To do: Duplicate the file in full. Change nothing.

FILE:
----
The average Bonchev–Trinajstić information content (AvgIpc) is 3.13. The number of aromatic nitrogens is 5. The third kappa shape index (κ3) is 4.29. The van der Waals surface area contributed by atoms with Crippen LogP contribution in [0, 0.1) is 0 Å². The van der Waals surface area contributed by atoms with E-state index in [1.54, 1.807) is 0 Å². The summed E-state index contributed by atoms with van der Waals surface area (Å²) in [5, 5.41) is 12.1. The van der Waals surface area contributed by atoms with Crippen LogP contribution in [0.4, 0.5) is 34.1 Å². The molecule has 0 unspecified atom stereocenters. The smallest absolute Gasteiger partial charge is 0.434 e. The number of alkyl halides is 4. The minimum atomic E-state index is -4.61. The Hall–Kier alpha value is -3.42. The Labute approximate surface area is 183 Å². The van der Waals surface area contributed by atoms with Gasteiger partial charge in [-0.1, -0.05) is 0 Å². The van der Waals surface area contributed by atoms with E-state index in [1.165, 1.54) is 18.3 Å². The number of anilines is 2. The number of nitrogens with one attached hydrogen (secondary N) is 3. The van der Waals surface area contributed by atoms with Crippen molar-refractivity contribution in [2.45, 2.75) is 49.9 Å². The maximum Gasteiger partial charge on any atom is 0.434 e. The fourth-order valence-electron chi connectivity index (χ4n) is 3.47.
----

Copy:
The average Bonchev–Trinajstić information content (AvgIpc) is 3.13. The number of aromatic nitrogens is 5. The third kappa shape index (κ3) is 4.29. The van der Waals surface area contributed by atoms with Crippen LogP contribution in [0, 0.1) is 0 Å². The van der Waals surface area contributed by atoms with E-state index in [1.54, 1.807) is 0 Å². The summed E-state index contributed by atoms with van der Waals surface area (Å²) in [5, 5.41) is 12.1. The van der Waals surface area contributed by atoms with Crippen LogP contribution in [0.4, 0.5) is 34.1 Å². The molecule has 0 unspecified atom stereocenters. The smallest absolute Gasteiger partial charge is 0.434 e. The number of alkyl halides is 4. The minimum atomic E-state index is -4.61. The Hall–Kier alpha value is -3.42. The Labute approximate surface area is 183 Å². The van der Waals surface area contributed by atoms with Gasteiger partial charge in [-0.1, -0.05) is 0 Å². The van der Waals surface area contributed by atoms with E-state index in [1.165, 1.54) is 18.3 Å². The number of anilines is 2. The number of nitrogens with one attached hydrogen (secondary N) is 3. The van der Waals surface area contributed by atoms with Crippen molar-refractivity contribution in [2.45, 2.75) is 49.9 Å². The maximum Gasteiger partial charge on any atom is 0.434 e. The fourth-order valence-electron chi connectivity index (χ4n) is 3.47.